It is also important to understand synergies and valuation because there is a potential for reducing the cost of operations in many mergers. In general, it is much easier to cut costs than to attempt to increase the revenue of a practice on its own. When similar practices merge, they are presented with an opportunity to improve savings through expense reduction strategies like optimizing operations and lowering redundancies. Skillful cost-cutting measures and combining redundant departments can reduce training and turnover expenses while also helping to promote employee loyalty. Arguably the biggest error in planning mergers is overconfidence in projected revenue synergies. It is difficult to project revenue synergies because in most cases they are matters of speculation, and manifest themselves in so many different ways. Ideally, the merger should help improve market reach and better negotiations with payers. The new practice now encompasses a larger catchment area, where revenue increases can be realized by increased patient volume, which in turn can boost provider productivity in the long run.

 

Synergies

Despite these benefits, projected synergies must be carefully considered and priced before any transaction, as overly rosy visions of the combined practices’ future can lead both physician owners and managers astray. To be sure, there will always be uncertainty surrounding future synergies. However, qualified healthcare consultants should attempt to make the best estimate of how much value cost and revenue synergies will be created in any merger before advising the parties to proceed. Performing this synergy valuation is significant even though doing so requires the consultant and practice owners to make assumptions about an uncertain future. Failure to perform the lengthy due diligence will result in mergers that are dead on arrival, no matter how they are managed after the deal is complete. Realizing these future synergies requires significant management actions, and thus the core driver of a merger must be a marriage of sound management philosophy and the implementation of projected synergies. Without both, there is no foundation for the merger.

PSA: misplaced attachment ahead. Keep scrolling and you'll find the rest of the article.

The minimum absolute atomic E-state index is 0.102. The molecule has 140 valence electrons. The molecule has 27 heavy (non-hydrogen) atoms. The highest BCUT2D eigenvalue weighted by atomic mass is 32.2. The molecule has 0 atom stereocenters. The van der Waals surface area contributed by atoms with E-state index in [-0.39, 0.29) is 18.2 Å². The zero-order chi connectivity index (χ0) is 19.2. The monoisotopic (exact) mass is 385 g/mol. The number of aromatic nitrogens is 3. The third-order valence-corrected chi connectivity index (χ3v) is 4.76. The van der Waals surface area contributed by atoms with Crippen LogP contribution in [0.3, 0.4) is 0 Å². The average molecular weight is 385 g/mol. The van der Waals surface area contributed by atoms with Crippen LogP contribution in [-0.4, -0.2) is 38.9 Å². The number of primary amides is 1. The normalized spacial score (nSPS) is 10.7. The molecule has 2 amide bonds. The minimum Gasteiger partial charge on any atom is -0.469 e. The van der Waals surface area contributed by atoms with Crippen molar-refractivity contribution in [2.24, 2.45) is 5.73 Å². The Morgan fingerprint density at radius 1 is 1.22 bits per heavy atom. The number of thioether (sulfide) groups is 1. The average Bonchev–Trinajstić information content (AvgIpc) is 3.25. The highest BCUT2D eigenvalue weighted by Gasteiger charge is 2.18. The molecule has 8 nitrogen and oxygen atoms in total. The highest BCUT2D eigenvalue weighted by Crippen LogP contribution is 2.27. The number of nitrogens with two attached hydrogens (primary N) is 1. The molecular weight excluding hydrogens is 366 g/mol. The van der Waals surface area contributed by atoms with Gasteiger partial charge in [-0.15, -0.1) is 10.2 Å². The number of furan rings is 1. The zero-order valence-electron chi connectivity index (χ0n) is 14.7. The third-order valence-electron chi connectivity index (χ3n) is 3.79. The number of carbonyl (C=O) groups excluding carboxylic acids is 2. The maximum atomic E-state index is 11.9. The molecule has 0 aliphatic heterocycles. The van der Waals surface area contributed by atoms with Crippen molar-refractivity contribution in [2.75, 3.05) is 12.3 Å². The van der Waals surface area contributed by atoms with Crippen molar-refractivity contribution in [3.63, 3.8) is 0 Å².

Without a thorough assessment of a potential merger, the two practices could overlook issues that may impact the strategic, cultural, operational, and economic integration of the resultant organization. For what could be the most important financial decision you’ll make, and one that most practice owners will encounter only once, having an experienced advisor can be invaluable in the merger of your business. Aside from meeting financial and clinical goals, you also need to ensure you are confident in the proposed merger. You want to not only structure the best deal, but also to ensure that the process is controlled. Careful consideration of the many facets of a medical practice merger will help to ensure these objectives are accomplished.

Nick Hernandez, MBA, FACHE
Nick Hernandez, MBA, FACHE, is the CEO and Founder of ABISA, a consultancy specializing in solo and small group practice management. He has consulted with clients in multiple countries and has over 20 years of leadership and operations experience. His emphasis has been on developing and maintaining a strong relationship with physicians and identifying areas for business opportunity and support. He holds MBA degrees in both Operations Management and Information Technology & E-Business Management from Wake Forest University. He is also Board Certified in Healthcare Management and has been named a Fellow of the American College of Healthcare Executives.